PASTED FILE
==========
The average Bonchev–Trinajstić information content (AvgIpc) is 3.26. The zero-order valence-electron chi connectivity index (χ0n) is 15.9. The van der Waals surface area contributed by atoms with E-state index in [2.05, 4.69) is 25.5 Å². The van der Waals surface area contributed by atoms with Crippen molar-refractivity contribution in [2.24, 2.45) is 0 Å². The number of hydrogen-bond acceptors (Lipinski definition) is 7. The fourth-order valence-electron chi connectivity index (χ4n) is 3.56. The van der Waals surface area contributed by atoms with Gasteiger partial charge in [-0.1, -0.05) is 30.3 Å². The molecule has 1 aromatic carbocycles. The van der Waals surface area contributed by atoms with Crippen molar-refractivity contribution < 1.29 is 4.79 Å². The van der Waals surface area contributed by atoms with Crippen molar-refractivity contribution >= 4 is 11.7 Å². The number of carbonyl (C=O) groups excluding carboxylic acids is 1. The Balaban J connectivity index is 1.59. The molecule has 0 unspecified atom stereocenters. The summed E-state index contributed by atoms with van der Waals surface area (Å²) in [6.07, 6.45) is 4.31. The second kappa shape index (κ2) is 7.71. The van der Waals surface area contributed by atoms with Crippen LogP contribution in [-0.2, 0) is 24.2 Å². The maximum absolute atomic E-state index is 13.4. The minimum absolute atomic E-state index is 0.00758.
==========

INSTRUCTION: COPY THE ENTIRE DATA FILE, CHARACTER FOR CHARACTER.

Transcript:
The average Bonchev–Trinajstić information content (AvgIpc) is 3.26. The zero-order valence-electron chi connectivity index (χ0n) is 15.9. The van der Waals surface area contributed by atoms with E-state index in [2.05, 4.69) is 25.5 Å². The van der Waals surface area contributed by atoms with Crippen molar-refractivity contribution in [2.24, 2.45) is 0 Å². The number of hydrogen-bond acceptors (Lipinski definition) is 7. The fourth-order valence-electron chi connectivity index (χ4n) is 3.56. The van der Waals surface area contributed by atoms with Gasteiger partial charge in [-0.1, -0.05) is 30.3 Å². The molecule has 1 aromatic carbocycles. The van der Waals surface area contributed by atoms with Crippen molar-refractivity contribution < 1.29 is 4.79 Å². The van der Waals surface area contributed by atoms with Crippen molar-refractivity contribution >= 4 is 11.7 Å². The number of carbonyl (C=O) groups excluding carboxylic acids is 1. The Balaban J connectivity index is 1.59. The molecule has 0 unspecified atom stereocenters. The summed E-state index contributed by atoms with van der Waals surface area (Å²) in [6.07, 6.45) is 4.31. The second kappa shape index (κ2) is 7.71. The van der Waals surface area contributed by atoms with Crippen LogP contribution in [-0.2, 0) is 24.2 Å². The maximum absolute atomic E-state index is 13.4. The minimum absolute atomic E-state index is 0.00758.